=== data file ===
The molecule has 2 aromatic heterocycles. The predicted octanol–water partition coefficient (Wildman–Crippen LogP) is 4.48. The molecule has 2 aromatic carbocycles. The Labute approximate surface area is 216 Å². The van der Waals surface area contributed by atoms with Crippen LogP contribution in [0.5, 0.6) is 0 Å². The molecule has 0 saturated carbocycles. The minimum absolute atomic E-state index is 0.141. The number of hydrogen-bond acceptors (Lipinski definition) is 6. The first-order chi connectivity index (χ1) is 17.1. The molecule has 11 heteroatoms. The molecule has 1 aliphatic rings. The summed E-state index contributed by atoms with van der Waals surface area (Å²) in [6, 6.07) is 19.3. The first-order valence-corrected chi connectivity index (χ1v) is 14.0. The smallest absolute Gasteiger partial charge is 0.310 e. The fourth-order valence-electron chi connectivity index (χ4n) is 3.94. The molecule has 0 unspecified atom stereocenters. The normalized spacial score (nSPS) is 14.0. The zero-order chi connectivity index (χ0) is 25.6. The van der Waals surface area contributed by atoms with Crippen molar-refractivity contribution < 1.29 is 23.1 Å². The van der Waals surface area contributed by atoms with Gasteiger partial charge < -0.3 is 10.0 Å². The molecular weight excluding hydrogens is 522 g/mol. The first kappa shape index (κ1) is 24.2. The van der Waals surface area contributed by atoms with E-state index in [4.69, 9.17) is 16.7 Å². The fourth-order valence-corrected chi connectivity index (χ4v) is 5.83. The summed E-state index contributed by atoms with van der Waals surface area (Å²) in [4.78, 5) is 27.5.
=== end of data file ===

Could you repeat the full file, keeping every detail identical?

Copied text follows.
The molecule has 2 aromatic heterocycles. The predicted octanol–water partition coefficient (Wildman–Crippen LogP) is 4.48. The molecule has 2 aromatic carbocycles. The Labute approximate surface area is 216 Å². The van der Waals surface area contributed by atoms with Crippen LogP contribution in [0.5, 0.6) is 0 Å². The molecule has 0 saturated carbocycles. The minimum absolute atomic E-state index is 0.141. The number of hydrogen-bond acceptors (Lipinski definition) is 6. The first-order chi connectivity index (χ1) is 17.1. The molecule has 11 heteroatoms. The molecule has 1 aliphatic rings. The summed E-state index contributed by atoms with van der Waals surface area (Å²) in [6, 6.07) is 19.3. The first-order valence-corrected chi connectivity index (χ1v) is 14.0. The smallest absolute Gasteiger partial charge is 0.310 e. The fourth-order valence-electron chi connectivity index (χ4n) is 3.94. The molecule has 0 unspecified atom stereocenters. The normalized spacial score (nSPS) is 14.0. The zero-order chi connectivity index (χ0) is 25.6. The van der Waals surface area contributed by atoms with Crippen molar-refractivity contribution < 1.29 is 23.1 Å². The van der Waals surface area contributed by atoms with Gasteiger partial charge < -0.3 is 10.0 Å². The molecular weight excluding hydrogens is 522 g/mol. The first kappa shape index (κ1) is 24.2. The van der Waals surface area contributed by atoms with E-state index in [4.69, 9.17) is 16.7 Å². The fourth-order valence-corrected chi connectivity index (χ4v) is 5.83. The summed E-state index contributed by atoms with van der Waals surface area (Å²) in [4.78, 5) is 27.5.